Selling Your Business to an Outsider

Print Friendly, PDF & Email

You have spent years building your business, but at some point, the time will come for you to sell the company and exit.

While many business owners choose to keep the company in the family, that is not always realistic. Family members may not have the interest or skills needed to run the business. In such cases, selling the company to an outsider makes more sense.

The average time it takes to sell a business is around six to twelve months, but the exit planning process typically takes longer. Optimizing a business for sale may involve modifying operations to make it more appealing to buyers and investors.

The Importance of Pre-Diligence

Author John Warrillow stresses the importance of pre-diligence, or creating a competitive landscape for a business before the sales process even begins. This entails assembling all of the important metrics about a company—such as revenue and churn rate figures—that a buyer would care about. Pre-diligence can help to value a business more accurately and arrive at a fair purchase offer.[1]

With adequate lead time, business owners can modify operations to make their company more appealing to potential buyers. Exit planning can take two or three years. The actual time to sell a business after listing, though, is six to twelve months, depending on factors such as price, complexity, and structure.[2]

An Owner’s Checklist

In addition to preparing a pre-diligence package about a company’s financials, owners should have the following items on their pre-sale to-do list:

  • Business valuation. The median sale price of a business is usually slightly below the median asking price. Although a business is ultimately worth what a buyer is willing to pay, a professional third-party valuation can provide a realistic estimate of value and a starting point for negotiations.
  • Clean records. Expect all things related to a business’s finances, from real estate and equipment, to income and tax returns, to be scrutinized. Ensure all records are accurate, organized, and easy to review to maximize transparency. The price that a potential buyer is willing to pay can drop and a sale can fall through due to financial red flags.
  • Taxes. It is logical to focus on an acceptable sale price during the pre-sale period. It is also important to consider how much of the proceeds of the sale the owner will At the federal level, owners may have to pay long-term capital gains taxes. Some states also have a state income tax that could apply to a business sale. The business’s structure, the type of sale (assets versus stock), and the terms of the sale (e.g., cash, equity rollover) can additionally affect tax liability. The proceeds from the sale of a successful business may be substantial, so it is also important for the seller to consider whether their estate could be subject to federal or state estate taxes.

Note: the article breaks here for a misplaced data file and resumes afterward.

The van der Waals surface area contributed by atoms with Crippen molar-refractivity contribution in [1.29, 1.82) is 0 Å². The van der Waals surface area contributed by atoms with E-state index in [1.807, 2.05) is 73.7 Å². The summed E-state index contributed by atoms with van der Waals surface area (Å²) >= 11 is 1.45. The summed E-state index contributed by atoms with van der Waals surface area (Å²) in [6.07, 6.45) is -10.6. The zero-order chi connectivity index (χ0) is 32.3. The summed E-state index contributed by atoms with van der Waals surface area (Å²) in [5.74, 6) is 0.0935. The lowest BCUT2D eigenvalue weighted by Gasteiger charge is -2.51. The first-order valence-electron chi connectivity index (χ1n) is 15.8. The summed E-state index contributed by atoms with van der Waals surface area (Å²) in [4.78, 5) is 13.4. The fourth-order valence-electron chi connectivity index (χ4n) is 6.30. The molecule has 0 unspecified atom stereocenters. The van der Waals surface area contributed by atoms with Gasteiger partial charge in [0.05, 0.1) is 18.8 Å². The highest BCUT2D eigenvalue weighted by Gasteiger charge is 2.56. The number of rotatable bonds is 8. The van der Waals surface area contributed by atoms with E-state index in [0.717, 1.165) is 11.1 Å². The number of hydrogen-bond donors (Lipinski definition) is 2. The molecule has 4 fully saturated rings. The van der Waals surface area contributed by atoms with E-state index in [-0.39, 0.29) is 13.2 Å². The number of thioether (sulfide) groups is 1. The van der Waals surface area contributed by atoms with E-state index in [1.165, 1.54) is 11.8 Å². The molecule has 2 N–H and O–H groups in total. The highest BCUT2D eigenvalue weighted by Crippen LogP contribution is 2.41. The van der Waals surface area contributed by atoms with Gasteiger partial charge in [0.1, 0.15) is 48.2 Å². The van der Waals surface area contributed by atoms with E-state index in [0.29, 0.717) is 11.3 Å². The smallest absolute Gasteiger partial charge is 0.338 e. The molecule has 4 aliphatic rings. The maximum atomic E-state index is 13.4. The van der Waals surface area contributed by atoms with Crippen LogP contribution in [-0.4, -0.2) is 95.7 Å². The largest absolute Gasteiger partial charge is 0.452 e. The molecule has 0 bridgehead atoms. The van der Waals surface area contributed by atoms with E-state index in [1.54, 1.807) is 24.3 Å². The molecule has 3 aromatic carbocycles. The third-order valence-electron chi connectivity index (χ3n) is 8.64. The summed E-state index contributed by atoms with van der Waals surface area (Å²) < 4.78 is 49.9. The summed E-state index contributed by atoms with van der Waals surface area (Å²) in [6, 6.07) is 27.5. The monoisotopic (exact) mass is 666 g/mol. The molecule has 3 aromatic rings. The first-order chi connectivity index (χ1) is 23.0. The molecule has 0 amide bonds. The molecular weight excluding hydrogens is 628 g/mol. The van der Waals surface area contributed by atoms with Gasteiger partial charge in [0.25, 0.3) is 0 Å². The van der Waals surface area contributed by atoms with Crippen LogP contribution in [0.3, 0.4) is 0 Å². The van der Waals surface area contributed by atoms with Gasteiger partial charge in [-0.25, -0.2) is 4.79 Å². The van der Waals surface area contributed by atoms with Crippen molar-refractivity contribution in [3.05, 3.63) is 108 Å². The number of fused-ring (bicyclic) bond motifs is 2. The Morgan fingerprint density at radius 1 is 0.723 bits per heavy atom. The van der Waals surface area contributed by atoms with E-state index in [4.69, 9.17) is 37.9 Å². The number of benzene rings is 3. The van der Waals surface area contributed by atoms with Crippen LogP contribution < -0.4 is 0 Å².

• Business broker. Great entrepreneurs are not always great salespeople. Business brokers are experts at identifying potential buyers, listing the business in the right places, and obtaining the best price. Some may also be qualified to perform a business valuation or assist buyers with financing. Brokers usually charge 5 to 10 percent of the sale price, but a good broker may cover their own fee by facilitating a faster sale and a higher negotiated sale price.
  • Legal considerations. Selling a business comes with a host of legal considerations. Among the documents typically needed to close a sale are a letter of intent, sales agreement, noncompete agreement, asset listing, employee agreement, intellectual property agreement, assignments of lease, and security agreement. The seller’s attorney will prepare the necessary contracts and work with the buyer’s attorney, accountant, and other advisers on due diligence matters. There may be other legal obligations for the seller as well, such as notifying creditors, obtaining director and shareholder approval for the sale, and filing tax documents.
Selling Your Company? Call a Business Attorney

The final leg of a business sale can be the most difficult to get through. Skillful negotiations, careful drafting of legal documents, and clear communications between buyer and seller are critical to closing the deal. You have worked hard for years to build a successful business. Hiring a business lawyer to advise you during the selling process can make things go smoother and ensure your interests are protected. Please contact us to schedule a consultation with our business attorneys.


[1] Eric Turnnessen, Subscription Entrepreneur, Episode 166, The Smart Way To Sell Your Business with John Warrillow, MemberMouse (Mar. 18, 2021),


[2] How Long Will It Take To Sell Your Business?, BizBuySell, (last visited Apr. 3, 2024).

Related Articles